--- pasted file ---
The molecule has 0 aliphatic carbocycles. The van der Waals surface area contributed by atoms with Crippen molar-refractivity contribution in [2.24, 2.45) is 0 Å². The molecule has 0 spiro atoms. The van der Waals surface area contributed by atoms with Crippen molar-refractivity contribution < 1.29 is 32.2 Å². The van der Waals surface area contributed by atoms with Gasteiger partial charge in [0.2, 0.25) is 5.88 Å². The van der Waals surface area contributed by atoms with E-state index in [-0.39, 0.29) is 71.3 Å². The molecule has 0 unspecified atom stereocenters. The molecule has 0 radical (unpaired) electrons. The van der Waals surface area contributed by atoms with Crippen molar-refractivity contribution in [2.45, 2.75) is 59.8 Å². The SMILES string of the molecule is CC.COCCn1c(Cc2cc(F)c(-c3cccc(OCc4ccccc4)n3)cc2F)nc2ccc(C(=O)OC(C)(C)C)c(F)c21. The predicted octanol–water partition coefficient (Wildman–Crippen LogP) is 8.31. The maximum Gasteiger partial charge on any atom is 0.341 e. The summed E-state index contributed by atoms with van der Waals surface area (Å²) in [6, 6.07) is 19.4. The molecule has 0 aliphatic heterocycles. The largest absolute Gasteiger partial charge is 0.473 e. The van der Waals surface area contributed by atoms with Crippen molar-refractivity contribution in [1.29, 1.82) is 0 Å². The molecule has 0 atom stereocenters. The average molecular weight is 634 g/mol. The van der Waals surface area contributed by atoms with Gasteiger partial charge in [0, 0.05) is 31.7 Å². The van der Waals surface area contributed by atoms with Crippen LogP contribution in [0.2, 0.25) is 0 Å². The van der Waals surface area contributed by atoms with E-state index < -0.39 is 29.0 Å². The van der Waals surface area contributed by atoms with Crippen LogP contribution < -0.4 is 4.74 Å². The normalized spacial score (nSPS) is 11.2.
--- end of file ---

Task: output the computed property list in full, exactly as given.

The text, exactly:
The molecule has 0 aliphatic carbocycles. The van der Waals surface area contributed by atoms with Crippen molar-refractivity contribution in [2.24, 2.45) is 0 Å². The molecule has 0 spiro atoms. The van der Waals surface area contributed by atoms with Crippen molar-refractivity contribution < 1.29 is 32.2 Å². The van der Waals surface area contributed by atoms with Gasteiger partial charge in [0.2, 0.25) is 5.88 Å². The van der Waals surface area contributed by atoms with E-state index in [-0.39, 0.29) is 71.3 Å². The molecule has 0 unspecified atom stereocenters. The molecule has 0 radical (unpaired) electrons. The van der Waals surface area contributed by atoms with Crippen molar-refractivity contribution in [2.45, 2.75) is 59.8 Å². The SMILES string of the molecule is CC.COCCn1c(Cc2cc(F)c(-c3cccc(OCc4ccccc4)n3)cc2F)nc2ccc(C(=O)OC(C)(C)C)c(F)c21. The predicted octanol–water partition coefficient (Wildman–Crippen LogP) is 8.31. The maximum Gasteiger partial charge on any atom is 0.341 e. The summed E-state index contributed by atoms with van der Waals surface area (Å²) in [6, 6.07) is 19.4. The molecule has 0 aliphatic heterocycles. The largest absolute Gasteiger partial charge is 0.473 e. The van der Waals surface area contributed by atoms with Crippen molar-refractivity contribution in [1.29, 1.82) is 0 Å². The molecule has 0 atom stereocenters. The average molecular weight is 634 g/mol. The van der Waals surface area contributed by atoms with Gasteiger partial charge in [0, 0.05) is 31.7 Å². The van der Waals surface area contributed by atoms with Crippen LogP contribution in [0.2, 0.25) is 0 Å². The van der Waals surface area contributed by atoms with E-state index < -0.39 is 29.0 Å². The van der Waals surface area contributed by atoms with Crippen LogP contribution < -0.4 is 4.74 Å². The normalized spacial score (nSPS) is 11.2.